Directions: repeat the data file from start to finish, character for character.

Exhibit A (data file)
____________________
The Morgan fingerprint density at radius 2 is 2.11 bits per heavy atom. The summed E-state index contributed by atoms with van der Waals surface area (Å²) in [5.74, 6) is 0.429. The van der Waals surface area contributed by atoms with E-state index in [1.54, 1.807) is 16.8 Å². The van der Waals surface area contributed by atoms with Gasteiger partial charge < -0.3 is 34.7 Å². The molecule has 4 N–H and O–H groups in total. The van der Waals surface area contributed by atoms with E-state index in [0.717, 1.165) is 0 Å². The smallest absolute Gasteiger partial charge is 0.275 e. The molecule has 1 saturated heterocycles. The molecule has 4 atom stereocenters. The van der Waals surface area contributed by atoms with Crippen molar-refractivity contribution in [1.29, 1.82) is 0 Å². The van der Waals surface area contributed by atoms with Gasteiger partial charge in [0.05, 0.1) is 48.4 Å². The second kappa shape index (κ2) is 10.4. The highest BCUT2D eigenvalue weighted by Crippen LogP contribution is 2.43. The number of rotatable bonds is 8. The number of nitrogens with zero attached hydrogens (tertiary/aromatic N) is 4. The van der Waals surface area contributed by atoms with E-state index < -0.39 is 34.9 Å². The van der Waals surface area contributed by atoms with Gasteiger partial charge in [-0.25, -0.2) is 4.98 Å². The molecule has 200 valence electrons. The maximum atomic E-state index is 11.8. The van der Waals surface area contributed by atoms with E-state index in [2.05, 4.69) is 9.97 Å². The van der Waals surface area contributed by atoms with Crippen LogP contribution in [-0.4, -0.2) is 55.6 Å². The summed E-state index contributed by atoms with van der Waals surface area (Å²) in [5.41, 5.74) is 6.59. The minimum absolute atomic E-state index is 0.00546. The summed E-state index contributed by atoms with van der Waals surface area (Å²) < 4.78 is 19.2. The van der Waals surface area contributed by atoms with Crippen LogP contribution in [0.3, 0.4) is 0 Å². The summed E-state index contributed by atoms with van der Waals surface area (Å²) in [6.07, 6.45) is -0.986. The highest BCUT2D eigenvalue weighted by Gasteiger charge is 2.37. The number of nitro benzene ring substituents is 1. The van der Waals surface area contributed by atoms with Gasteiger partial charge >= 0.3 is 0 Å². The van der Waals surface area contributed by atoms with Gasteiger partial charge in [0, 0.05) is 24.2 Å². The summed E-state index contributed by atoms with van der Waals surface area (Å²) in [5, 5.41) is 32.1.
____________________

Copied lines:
The Morgan fingerprint density at radius 2 is 2.11 bits per heavy atom. The summed E-state index contributed by atoms with van der Waals surface area (Å²) in [5.74, 6) is 0.429. The van der Waals surface area contributed by atoms with E-state index in [1.54, 1.807) is 16.8 Å². The van der Waals surface area contributed by atoms with Gasteiger partial charge < -0.3 is 34.7 Å². The molecule has 4 N–H and O–H groups in total. The van der Waals surface area contributed by atoms with E-state index in [0.717, 1.165) is 0 Å². The smallest absolute Gasteiger partial charge is 0.275 e. The molecule has 1 saturated heterocycles. The molecule has 4 atom stereocenters. The van der Waals surface area contributed by atoms with Crippen molar-refractivity contribution in [1.29, 1.82) is 0 Å². The van der Waals surface area contributed by atoms with Gasteiger partial charge in [0.05, 0.1) is 48.4 Å². The second kappa shape index (κ2) is 10.4. The highest BCUT2D eigenvalue weighted by Crippen LogP contribution is 2.43. The number of rotatable bonds is 8. The number of nitrogens with zero attached hydrogens (tertiary/aromatic N) is 4. The van der Waals surface area contributed by atoms with E-state index < -0.39 is 34.9 Å². The van der Waals surface area contributed by atoms with Gasteiger partial charge in [-0.25, -0.2) is 4.98 Å². The molecule has 200 valence electrons. The maximum atomic E-state index is 11.8. The van der Waals surface area contributed by atoms with E-state index in [2.05, 4.69) is 9.97 Å². The van der Waals surface area contributed by atoms with Crippen LogP contribution in [-0.4, -0.2) is 55.6 Å². The summed E-state index contributed by atoms with van der Waals surface area (Å²) in [5.41, 5.74) is 6.59. The minimum absolute atomic E-state index is 0.00546. The summed E-state index contributed by atoms with van der Waals surface area (Å²) < 4.78 is 19.2. The van der Waals surface area contributed by atoms with Crippen LogP contribution in [0.3, 0.4) is 0 Å². The summed E-state index contributed by atoms with van der Waals surface area (Å²) in [6.07, 6.45) is -0.986. The highest BCUT2D eigenvalue weighted by Gasteiger charge is 2.37. The number of nitro benzene ring substituents is 1. The van der Waals surface area contributed by atoms with Gasteiger partial charge >= 0.3 is 0 Å². The van der Waals surface area contributed by atoms with Gasteiger partial charge in [0, 0.05) is 24.2 Å². The summed E-state index contributed by atoms with van der Waals surface area (Å²) in [5, 5.41) is 32.1.